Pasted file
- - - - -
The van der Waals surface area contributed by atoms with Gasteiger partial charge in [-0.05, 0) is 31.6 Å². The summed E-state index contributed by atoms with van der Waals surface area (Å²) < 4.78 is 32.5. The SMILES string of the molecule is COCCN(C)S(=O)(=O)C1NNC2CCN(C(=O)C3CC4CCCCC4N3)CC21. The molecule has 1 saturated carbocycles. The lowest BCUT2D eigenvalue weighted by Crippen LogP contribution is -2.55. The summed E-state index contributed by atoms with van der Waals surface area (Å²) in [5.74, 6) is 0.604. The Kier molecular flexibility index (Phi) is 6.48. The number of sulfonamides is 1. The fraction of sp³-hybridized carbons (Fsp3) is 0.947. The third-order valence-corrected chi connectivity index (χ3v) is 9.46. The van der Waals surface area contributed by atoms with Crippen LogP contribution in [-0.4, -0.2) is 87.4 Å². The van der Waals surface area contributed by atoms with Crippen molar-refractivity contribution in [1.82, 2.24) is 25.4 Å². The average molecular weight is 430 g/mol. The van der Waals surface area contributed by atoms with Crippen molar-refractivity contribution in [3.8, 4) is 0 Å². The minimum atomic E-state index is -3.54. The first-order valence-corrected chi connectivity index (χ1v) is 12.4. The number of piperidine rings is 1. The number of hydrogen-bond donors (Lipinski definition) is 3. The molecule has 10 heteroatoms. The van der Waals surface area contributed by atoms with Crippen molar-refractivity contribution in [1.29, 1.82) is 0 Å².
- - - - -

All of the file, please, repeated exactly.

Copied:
The van der Waals surface area contributed by atoms with Gasteiger partial charge in [-0.05, 0) is 31.6 Å². The summed E-state index contributed by atoms with van der Waals surface area (Å²) < 4.78 is 32.5. The SMILES string of the molecule is COCCN(C)S(=O)(=O)C1NNC2CCN(C(=O)C3CC4CCCCC4N3)CC21. The molecule has 1 saturated carbocycles. The lowest BCUT2D eigenvalue weighted by Crippen LogP contribution is -2.55. The summed E-state index contributed by atoms with van der Waals surface area (Å²) in [5.74, 6) is 0.604. The Kier molecular flexibility index (Phi) is 6.48. The number of sulfonamides is 1. The fraction of sp³-hybridized carbons (Fsp3) is 0.947. The third-order valence-corrected chi connectivity index (χ3v) is 9.46. The van der Waals surface area contributed by atoms with Crippen LogP contribution in [-0.4, -0.2) is 87.4 Å². The van der Waals surface area contributed by atoms with Crippen molar-refractivity contribution in [1.82, 2.24) is 25.4 Å². The average molecular weight is 430 g/mol. The van der Waals surface area contributed by atoms with Crippen molar-refractivity contribution in [3.8, 4) is 0 Å². The minimum atomic E-state index is -3.54. The first-order valence-corrected chi connectivity index (χ1v) is 12.4. The number of piperidine rings is 1. The number of hydrogen-bond donors (Lipinski definition) is 3. The molecule has 10 heteroatoms. The van der Waals surface area contributed by atoms with Crippen molar-refractivity contribution in [1.29, 1.82) is 0 Å².